The theological basis of offering oneself as a victim of expiation for the salvation of souls or for any other supernatural motive such as reparation for the glory of God, liberating the souls in purgatory, attracting the divine mercy to the Church, the priesthood, one's country, or a particular soul, is the supernatural solidarity established by God among the members of the Mystical Body of Christ, whether actual or potential. Presupposing the solidarity in Christ that is common to all Christians, God selects certain holy souls, and particularly those who have offered themselves knowingly for this work, so that by their merits and sacrifices they may contribute to the application of the merits of the redemption by Christ. A typical example of this can be found in St. Catherine of Siena, whose most ardent desire was to give her life for the Church. "The only cause of my death," said the saint, "is my zeal for the Church of God, which devours and consumes me. Accept, O Lord, the sacrifices of my life for the Mystical Body of thy holy Church." She was also a victim soul for particular individuals. Other examples of victim souls are St. Thérèse of Lisieux, St. Gemma Galgani, and Sister Elizabeth of the Trinity.
In practice, the offering of oneself as a victim for souls should never be permitted except to souls of whom the Holy Spirit asks it with a persistent and irresistible motion of grace. It should be noted that, rather than contributing to the sanctification of the individual (although it does add something), this particular act is ordained to the spiritual benefit of others. The soul that would give itself in this way for the salvation of others must itself be intimately united with God and must have traveled a long way toward its own perfection in charity. It must be a soul well schooled in suffering and even have a thirst for suffering. Under these conditions the spiritual director could prudently permit a soul to make this oblation of self as a victim soul. Then, if God accepts the offering, the soul can become a faithful reproduction of the divine Martyr of Calvary. - Jordan Aumann, OP
Thinking with the Church.
It seems to me the problem of accepting anything from the Vatican these days is because people have been confused by what is reported and what is taught. Some are mistrustful because "ambiguity seems deliberately written into documents" even though they read their own fears and suspicions into the so-called tainted documents. They make snap judgments based on "a quick reading" adding fuel to conspiracy theories regarding papal teachings. The lack of study into criteria for canonization, or understanding the reason so called 'ordinary souls' are elevated to the altars, as well as a lack of sound Catholic training in mystical theology, may account for their own confusion. Criteria for canonization in Orthodox churches differs from out own, just as their lack of acceptance of Roman Catholic proclamations concerning the Virgin Mary, not to mention the Christological differences with the Copts especially.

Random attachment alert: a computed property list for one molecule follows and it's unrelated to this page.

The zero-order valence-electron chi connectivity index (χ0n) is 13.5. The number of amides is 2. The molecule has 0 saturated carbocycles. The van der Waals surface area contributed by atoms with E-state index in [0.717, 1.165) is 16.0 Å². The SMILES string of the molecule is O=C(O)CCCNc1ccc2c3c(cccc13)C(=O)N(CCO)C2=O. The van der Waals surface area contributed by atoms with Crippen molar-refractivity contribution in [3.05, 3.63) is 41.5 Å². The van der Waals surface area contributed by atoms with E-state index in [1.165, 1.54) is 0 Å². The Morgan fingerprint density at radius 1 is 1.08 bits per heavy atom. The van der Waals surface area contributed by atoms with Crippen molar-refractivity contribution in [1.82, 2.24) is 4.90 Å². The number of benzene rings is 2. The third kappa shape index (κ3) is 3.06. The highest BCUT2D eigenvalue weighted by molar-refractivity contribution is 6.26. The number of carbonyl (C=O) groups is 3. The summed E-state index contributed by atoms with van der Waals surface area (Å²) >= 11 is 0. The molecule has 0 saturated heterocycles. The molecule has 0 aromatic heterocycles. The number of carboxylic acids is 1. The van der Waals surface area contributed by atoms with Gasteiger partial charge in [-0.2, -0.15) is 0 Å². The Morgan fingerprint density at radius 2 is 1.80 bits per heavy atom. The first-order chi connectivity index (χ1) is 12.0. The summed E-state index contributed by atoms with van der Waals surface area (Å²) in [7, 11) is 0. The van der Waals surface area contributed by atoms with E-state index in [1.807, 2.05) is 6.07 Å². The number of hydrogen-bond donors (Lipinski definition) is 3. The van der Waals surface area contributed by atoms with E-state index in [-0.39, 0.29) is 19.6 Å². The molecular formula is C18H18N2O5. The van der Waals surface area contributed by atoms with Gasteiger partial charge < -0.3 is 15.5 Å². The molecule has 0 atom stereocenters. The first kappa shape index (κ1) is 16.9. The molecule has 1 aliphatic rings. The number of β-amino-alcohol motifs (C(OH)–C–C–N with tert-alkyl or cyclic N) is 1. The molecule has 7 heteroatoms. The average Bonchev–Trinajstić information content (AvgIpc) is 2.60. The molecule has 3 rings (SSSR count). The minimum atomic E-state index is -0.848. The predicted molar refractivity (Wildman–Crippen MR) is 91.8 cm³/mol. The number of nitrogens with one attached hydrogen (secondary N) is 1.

It's a shame how Catholics can wreak such confusion by what they post online. The fake interview comments by former CDF Cardinal Mueller and the rumors of a commission to redo Humanae Vitae are clear examples of the misinformation generated on social media by those who distrust Pope Francis.
Having said all of that, the criteria for beatification and canonization still includes the necessity of a posthumous miracle for each step; beatification, canonization. (So don't worry about Bill Gates getting canonized.) Likewise, veneration of the saints takes nothing away from Christ but adds to it. People need to go back to thinking like a Catholic - not just worrying about some arcane outward identity. If you think like a Catholic, you think and act with the Church, One Holy and Apostolic. If you want to be Russian Orthodox, Greek or Copt, or you want to be Anglican - do that. If you want to be Catholic - think and act in accord with the Church.
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Update: I just noted Fr. Z has an excellent post on heroic virtue and ordinary virtue as it fits into the process for canonization. Go here.